Christ with a Staff

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Rembrandt The Apostle James the Less.jpg

Christ with a Staff or St James the Less is a 1631 painting by Rembrandt, now in the Metropolitan Museum of Art. It was also known as Christ in 1854 and exhibited in 1933 as The Pilgrim.[1]

The picture is in Rembrandt's style of the 1660s and may have been painted in his workshop. Whilst the brushwork certainly imitates his unique style, some scholars have suggested that its manner of execution is similar to that of Arent de Gelder (1645–1727), one of his latter pupils.

In 1661 Rembrandt made a series of paintings of the apostles, including Self-Portrait as the Apostle Paul; these may have influenced this work. In an image by the copper-plate engraver Schelte a Bolswert, after a drawing by Gerard Seghers, St James the Less is shown with a book.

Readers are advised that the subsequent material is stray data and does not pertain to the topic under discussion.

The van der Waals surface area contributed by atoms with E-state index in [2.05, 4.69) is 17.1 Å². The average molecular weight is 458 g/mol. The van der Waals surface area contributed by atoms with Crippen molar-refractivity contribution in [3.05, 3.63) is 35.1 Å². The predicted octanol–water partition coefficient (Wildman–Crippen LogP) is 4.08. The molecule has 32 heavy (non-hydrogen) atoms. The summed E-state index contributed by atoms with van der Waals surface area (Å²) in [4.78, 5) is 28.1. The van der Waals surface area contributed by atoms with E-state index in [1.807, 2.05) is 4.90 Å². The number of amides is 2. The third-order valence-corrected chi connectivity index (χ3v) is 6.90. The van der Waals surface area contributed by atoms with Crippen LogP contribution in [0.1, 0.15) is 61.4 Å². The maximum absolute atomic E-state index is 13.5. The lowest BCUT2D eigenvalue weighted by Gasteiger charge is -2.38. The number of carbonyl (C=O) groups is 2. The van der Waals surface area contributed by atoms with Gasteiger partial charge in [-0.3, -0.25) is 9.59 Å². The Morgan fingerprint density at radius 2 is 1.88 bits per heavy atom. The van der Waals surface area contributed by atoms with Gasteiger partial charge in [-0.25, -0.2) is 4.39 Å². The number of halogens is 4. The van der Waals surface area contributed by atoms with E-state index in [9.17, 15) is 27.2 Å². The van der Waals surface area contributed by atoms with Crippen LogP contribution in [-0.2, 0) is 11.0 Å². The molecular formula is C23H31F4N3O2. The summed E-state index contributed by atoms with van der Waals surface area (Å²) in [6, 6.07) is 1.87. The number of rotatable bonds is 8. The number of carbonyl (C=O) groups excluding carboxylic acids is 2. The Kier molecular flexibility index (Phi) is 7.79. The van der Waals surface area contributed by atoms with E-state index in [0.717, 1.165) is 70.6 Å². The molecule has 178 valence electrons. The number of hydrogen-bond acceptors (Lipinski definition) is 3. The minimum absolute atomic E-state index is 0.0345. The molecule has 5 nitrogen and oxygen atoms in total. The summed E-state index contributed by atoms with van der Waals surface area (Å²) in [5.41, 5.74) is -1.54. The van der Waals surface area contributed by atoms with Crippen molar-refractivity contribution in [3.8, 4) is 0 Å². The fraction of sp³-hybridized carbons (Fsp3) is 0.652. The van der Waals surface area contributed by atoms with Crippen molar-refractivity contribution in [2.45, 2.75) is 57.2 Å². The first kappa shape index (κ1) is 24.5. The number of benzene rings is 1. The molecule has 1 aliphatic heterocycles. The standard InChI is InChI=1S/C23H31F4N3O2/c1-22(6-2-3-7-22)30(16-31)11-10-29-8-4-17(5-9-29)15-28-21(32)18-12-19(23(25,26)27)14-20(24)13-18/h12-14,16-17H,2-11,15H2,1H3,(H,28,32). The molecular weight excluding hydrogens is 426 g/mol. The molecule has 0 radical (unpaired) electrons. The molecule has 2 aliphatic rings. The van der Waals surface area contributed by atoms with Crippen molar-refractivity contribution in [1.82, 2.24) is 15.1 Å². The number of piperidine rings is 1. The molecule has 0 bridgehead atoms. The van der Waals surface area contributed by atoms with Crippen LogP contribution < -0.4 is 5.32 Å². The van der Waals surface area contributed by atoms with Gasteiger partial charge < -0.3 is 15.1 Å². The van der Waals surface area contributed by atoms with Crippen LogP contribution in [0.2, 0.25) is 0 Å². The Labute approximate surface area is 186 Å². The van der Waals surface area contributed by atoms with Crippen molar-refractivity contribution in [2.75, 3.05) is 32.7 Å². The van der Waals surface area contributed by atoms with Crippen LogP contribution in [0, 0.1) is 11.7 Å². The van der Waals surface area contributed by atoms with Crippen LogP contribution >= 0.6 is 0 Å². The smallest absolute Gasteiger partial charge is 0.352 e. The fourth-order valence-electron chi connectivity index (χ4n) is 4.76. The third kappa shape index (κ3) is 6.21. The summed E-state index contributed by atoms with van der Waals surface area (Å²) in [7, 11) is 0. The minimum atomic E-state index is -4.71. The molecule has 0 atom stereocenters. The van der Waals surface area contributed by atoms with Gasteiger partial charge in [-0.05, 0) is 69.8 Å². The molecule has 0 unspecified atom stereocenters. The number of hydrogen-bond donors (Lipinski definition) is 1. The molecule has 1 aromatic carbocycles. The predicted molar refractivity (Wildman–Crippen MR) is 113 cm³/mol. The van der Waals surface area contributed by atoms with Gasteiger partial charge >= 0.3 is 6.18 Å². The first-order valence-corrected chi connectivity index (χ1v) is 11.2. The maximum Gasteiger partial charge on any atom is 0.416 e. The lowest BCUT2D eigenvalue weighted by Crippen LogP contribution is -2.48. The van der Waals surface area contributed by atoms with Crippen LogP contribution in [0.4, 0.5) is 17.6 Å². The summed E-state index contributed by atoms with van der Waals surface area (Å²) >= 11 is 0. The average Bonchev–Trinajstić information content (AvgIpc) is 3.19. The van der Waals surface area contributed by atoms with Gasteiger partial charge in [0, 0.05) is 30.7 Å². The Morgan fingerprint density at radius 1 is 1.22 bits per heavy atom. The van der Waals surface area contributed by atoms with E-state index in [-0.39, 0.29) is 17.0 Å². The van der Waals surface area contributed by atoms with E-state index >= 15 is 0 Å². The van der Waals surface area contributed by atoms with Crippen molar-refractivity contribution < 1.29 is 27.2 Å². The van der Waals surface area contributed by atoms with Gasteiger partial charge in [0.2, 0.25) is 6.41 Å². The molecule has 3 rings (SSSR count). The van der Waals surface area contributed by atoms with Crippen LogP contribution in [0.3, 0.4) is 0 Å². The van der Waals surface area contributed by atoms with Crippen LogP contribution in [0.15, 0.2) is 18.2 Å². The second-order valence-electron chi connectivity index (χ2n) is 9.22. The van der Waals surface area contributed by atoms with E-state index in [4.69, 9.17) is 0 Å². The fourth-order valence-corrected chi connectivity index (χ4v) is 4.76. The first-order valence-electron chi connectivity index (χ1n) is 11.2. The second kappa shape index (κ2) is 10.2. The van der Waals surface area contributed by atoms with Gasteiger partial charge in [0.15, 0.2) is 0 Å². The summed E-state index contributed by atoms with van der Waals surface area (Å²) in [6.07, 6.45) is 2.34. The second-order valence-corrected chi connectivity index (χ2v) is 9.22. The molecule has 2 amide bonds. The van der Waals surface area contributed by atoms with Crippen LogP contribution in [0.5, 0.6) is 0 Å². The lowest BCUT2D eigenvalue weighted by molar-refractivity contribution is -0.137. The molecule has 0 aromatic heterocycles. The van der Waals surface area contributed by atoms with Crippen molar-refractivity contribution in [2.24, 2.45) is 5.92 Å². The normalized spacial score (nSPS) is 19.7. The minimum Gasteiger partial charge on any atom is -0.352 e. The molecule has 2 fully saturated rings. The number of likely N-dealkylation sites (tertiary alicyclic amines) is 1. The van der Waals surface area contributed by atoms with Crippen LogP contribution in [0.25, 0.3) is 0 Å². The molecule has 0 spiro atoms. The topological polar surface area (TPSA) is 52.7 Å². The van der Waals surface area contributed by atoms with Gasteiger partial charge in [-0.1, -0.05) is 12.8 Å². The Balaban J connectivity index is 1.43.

The work is first mentioned in 1836, when it was in the collection of Christopher Bethell-Codrington. When his estate was auctioned on 12 May 1843 it was sold for £252 to the art dealer Christianus Johannes Nieuwenhuys. On 11 December 1854 it was sold at auction for 13,000 francs to count Raczyński from the collection of Baron de Mecklembourg in Paris. In 1898 it was owned by Edward Aleksander Raczyński in Poznań. A year after his death it was sold for $150,000 to Duveen Brothers, an art dealer, who resold it later that year to Jules Bache in New York for $300,000. Bache left it to its present owner.

The work is currently not on view.


  1. ^ "Christ with a Staff". Metropolitan Museum of Art. Retrieved 16 October 2018.